One of the “tricks” White intends to use to make the bitter pill of PARCC testing easier to swallow in Louisiana, is that he plans to use a level of 3 on the five point testing scale as proficient. New York used a level of 4 as proficient, which explains why less than one third of the students in New York were rated proficient in the first year of CCSS testing. This year's New York testing was barely any better even though the test scores were “adjusted” to help more kids to pass. Does anyone really believe that the news media will be fooled by Louisiana using an easier grading scale? No, at some point someone will get a hold of the actual percentage of correct answers (just as I did with my lawsuit) compared to other states and Louisiana education will be dragged down in the eyes of the public because of our high number of at risk students. Not because of anything else. Not because our teachers are any less prepared, or hard working or dedicated as other states. Just demographics. Our teachers will definitely be portrayed as failures and as incompetent and uncaring compared to other states that have better student demographics. This is the hoax being perpetrated on Louisiana by John White.

I must repeat a few facts one more time for my readers. 1. The CCSS were not developed in consultation with classroom teachers. 2. They were not field tested. 3. The goals stated in the promotion of CCSS fall into the category of wishful thinking instead of in the category of sound educational practice. 4. The CCSS are not age appropriate for most students. 5. They will not help close the achievement gap between rich and poor or help minority students. 6. They will not get more of our students prepared for college and 7. They are not appropriate standards for the great majority of students who will not attend 4 year colleges. These are the conclusions being arrived at on CCSS by more and more professionals in the field.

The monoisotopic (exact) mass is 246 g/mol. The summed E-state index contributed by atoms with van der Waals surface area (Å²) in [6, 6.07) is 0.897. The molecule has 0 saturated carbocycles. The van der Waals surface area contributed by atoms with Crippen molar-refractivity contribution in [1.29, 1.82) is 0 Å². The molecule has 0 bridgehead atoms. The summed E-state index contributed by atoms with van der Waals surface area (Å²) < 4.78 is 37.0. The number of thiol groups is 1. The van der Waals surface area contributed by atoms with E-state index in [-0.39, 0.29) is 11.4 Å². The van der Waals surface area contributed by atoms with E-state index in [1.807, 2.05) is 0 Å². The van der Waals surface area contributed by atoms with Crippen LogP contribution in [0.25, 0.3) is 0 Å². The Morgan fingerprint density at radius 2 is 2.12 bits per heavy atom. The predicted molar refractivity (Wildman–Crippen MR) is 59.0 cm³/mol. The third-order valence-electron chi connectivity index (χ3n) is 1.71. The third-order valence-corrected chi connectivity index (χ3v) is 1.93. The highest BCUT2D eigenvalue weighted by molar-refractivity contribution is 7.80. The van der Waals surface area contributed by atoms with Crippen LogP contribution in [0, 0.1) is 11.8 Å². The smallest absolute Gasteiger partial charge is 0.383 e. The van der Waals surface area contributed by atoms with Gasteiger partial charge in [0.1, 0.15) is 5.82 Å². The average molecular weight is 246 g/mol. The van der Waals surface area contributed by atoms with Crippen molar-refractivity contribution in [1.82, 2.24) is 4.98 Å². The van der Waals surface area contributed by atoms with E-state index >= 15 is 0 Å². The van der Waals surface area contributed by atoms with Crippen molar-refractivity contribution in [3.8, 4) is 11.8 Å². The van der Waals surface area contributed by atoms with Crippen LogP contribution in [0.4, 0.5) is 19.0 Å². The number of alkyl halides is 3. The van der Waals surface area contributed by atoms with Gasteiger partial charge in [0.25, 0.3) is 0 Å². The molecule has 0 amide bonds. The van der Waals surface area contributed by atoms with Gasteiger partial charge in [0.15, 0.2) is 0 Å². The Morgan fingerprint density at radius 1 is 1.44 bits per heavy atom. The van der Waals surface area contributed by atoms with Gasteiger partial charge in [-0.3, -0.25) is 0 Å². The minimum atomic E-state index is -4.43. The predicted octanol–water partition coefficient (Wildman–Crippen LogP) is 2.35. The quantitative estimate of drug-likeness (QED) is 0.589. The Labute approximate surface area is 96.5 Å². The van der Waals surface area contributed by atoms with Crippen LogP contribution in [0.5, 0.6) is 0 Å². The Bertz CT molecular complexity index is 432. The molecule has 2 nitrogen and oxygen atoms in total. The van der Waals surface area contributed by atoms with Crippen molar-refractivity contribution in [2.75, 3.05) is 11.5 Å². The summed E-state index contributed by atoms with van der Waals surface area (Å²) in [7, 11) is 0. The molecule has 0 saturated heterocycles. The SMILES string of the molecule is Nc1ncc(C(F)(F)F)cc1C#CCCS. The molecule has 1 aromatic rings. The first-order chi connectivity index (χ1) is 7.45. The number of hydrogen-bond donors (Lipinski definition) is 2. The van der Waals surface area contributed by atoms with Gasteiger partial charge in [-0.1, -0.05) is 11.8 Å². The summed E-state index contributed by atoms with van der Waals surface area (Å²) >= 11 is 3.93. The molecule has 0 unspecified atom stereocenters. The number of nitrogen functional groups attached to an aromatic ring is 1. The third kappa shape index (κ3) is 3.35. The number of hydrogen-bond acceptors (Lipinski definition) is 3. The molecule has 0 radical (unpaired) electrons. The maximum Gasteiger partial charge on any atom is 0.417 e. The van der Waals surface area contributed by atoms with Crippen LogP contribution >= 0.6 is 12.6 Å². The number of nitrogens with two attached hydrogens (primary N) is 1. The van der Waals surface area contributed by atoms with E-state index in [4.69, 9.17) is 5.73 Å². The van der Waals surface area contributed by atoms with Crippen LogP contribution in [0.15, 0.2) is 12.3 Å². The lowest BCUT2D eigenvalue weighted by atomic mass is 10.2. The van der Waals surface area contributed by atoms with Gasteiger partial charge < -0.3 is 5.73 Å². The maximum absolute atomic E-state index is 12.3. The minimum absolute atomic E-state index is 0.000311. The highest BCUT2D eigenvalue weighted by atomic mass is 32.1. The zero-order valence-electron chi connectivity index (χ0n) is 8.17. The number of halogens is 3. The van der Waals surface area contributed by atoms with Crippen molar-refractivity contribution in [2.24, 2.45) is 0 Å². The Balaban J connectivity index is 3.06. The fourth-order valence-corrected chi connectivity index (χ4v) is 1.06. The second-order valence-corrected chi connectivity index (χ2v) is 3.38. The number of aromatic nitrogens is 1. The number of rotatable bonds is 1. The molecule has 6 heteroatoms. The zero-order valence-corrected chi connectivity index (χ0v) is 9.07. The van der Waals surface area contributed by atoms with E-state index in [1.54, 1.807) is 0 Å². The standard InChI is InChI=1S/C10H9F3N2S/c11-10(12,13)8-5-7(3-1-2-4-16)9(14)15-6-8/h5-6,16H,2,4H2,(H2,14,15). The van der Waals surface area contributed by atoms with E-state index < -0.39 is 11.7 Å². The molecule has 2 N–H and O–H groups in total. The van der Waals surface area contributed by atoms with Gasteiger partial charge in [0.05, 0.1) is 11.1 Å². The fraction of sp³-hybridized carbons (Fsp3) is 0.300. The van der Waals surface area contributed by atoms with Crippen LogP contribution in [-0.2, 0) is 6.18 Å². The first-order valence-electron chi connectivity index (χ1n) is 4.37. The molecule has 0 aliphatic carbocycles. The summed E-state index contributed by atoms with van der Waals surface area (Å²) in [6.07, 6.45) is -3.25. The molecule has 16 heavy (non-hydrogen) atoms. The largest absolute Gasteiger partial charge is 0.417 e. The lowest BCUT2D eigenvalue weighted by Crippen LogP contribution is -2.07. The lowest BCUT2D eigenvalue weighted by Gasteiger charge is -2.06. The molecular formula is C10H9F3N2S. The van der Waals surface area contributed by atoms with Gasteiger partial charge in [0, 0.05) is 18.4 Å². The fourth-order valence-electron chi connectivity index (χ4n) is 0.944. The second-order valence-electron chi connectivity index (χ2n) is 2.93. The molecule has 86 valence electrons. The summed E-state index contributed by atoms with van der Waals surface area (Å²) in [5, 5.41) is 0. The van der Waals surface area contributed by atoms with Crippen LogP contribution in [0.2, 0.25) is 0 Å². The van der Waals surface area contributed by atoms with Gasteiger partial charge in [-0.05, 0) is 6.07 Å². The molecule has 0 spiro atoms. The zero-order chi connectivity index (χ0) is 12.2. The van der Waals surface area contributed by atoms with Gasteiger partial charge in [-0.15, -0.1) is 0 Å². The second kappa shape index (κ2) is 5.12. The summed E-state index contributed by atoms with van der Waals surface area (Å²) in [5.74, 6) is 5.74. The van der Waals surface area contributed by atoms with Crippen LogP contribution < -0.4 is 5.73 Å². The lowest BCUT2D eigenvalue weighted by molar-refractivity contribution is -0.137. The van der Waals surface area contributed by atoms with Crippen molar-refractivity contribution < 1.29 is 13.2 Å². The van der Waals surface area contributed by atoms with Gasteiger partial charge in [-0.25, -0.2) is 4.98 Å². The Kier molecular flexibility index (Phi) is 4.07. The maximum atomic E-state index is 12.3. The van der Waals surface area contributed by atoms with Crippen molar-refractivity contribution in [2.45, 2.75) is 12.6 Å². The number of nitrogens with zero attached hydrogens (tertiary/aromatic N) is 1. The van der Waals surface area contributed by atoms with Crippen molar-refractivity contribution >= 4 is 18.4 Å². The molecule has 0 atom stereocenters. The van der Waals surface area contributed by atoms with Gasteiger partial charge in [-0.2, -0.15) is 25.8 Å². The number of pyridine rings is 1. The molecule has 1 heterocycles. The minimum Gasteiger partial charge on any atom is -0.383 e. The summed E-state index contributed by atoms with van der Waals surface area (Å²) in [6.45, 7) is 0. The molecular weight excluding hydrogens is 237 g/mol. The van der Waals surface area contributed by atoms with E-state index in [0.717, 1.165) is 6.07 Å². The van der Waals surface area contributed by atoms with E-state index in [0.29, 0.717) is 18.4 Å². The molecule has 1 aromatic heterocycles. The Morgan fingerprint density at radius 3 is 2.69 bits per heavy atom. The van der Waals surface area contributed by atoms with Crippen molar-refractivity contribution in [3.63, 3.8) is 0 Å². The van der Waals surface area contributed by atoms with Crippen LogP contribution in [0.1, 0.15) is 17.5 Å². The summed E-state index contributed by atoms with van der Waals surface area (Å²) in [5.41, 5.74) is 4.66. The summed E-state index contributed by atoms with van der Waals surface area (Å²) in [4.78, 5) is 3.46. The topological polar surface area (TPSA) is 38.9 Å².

What can you do if you are a concerned parent or a concerned teacher or principal? Start talking to your legislators now! Too many teachers and parents have falsely concluded that it won't do any good to talk to their legislators. There was a big impact made on the legislature this last session even though only a small fraction of teachers spoke up. You are being told by White that you should really look forward to the wonderful promise of common core and that anyone who opposes the CCSS higher standards is only defending the status quo. That's a trap. Tell your legislators that CCSS and PARCC are not higher standards. They are bad standards. They are elitist one-size-fits-all and will do much more harm than good in Louisiana.

If you want to fight this monster in an organized way, the least you should do is sign up for my Defenders of Public Education email list if you had not already done so. Just send me an email at louisianaeducator@gmail with your zip code or city of residence so that I can place you in the proper legislative districts. Don't let other people who are amateurs at education determine your fate and the fate of public education in Louisiana.

Sunday, August 24, 2014

Should Teachers and Principals Join Professional Unions?

Most of the reformers of public education are very opposed to teacher unions. They blame teacher unions for being nothing more than obstructionists to what they consider to be needed school reform. Reformers believe that merit pay, no seniority, no tenure, zero input into policy, and at-will employment will make teachers more “professional”.

Teachers in Louisiana generally have a choice of joining either the Louisiana Association of Educators (LAE) or the Louisiana Federation of Teachers (LFT). Both of these groups function as unions and as professional organizations. They actively advocate for teachers in the courts and at the legislature, yet they also support policies and laws that benefit students and public schools. Some teachers have chosen to belong to an organization called A+PEL which provides teachers a liability policy but which proudly proclaims that it is not a union. Are teachers better off joining A+PEL instead of joining real unions? What about school principals? Should school principals belong to a strong organization that advocates for the rights of principals?